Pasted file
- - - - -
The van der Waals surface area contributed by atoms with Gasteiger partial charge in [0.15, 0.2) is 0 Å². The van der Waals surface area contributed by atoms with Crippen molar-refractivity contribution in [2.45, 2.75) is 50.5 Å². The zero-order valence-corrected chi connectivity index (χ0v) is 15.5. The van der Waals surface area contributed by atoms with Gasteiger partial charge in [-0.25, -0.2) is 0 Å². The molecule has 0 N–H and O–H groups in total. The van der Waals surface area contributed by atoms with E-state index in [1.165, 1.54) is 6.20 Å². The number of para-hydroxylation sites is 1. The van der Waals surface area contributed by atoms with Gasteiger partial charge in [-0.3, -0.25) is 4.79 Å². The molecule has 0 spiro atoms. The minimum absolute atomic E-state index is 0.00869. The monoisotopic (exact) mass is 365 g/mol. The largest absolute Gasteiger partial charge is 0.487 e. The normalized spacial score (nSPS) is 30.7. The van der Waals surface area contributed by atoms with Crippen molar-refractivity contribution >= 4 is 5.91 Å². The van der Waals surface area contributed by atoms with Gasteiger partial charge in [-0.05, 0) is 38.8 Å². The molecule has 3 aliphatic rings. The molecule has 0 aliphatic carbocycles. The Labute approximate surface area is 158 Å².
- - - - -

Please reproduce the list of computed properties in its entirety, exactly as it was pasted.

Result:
The van der Waals surface area contributed by atoms with Gasteiger partial charge in [0.15, 0.2) is 0 Å². The van der Waals surface area contributed by atoms with Crippen molar-refractivity contribution in [2.45, 2.75) is 50.5 Å². The zero-order valence-corrected chi connectivity index (χ0v) is 15.5. The van der Waals surface area contributed by atoms with Gasteiger partial charge in [-0.25, -0.2) is 0 Å². The molecule has 0 N–H and O–H groups in total. The van der Waals surface area contributed by atoms with E-state index in [1.165, 1.54) is 6.20 Å². The number of para-hydroxylation sites is 1. The van der Waals surface area contributed by atoms with Gasteiger partial charge in [-0.3, -0.25) is 4.79 Å². The molecule has 0 spiro atoms. The minimum absolute atomic E-state index is 0.00869. The monoisotopic (exact) mass is 365 g/mol. The largest absolute Gasteiger partial charge is 0.487 e. The normalized spacial score (nSPS) is 30.7. The van der Waals surface area contributed by atoms with Crippen molar-refractivity contribution >= 4 is 5.91 Å². The van der Waals surface area contributed by atoms with Gasteiger partial charge in [-0.05, 0) is 38.8 Å². The molecule has 3 aliphatic rings. The molecule has 0 aliphatic carbocycles. The Labute approximate surface area is 158 Å².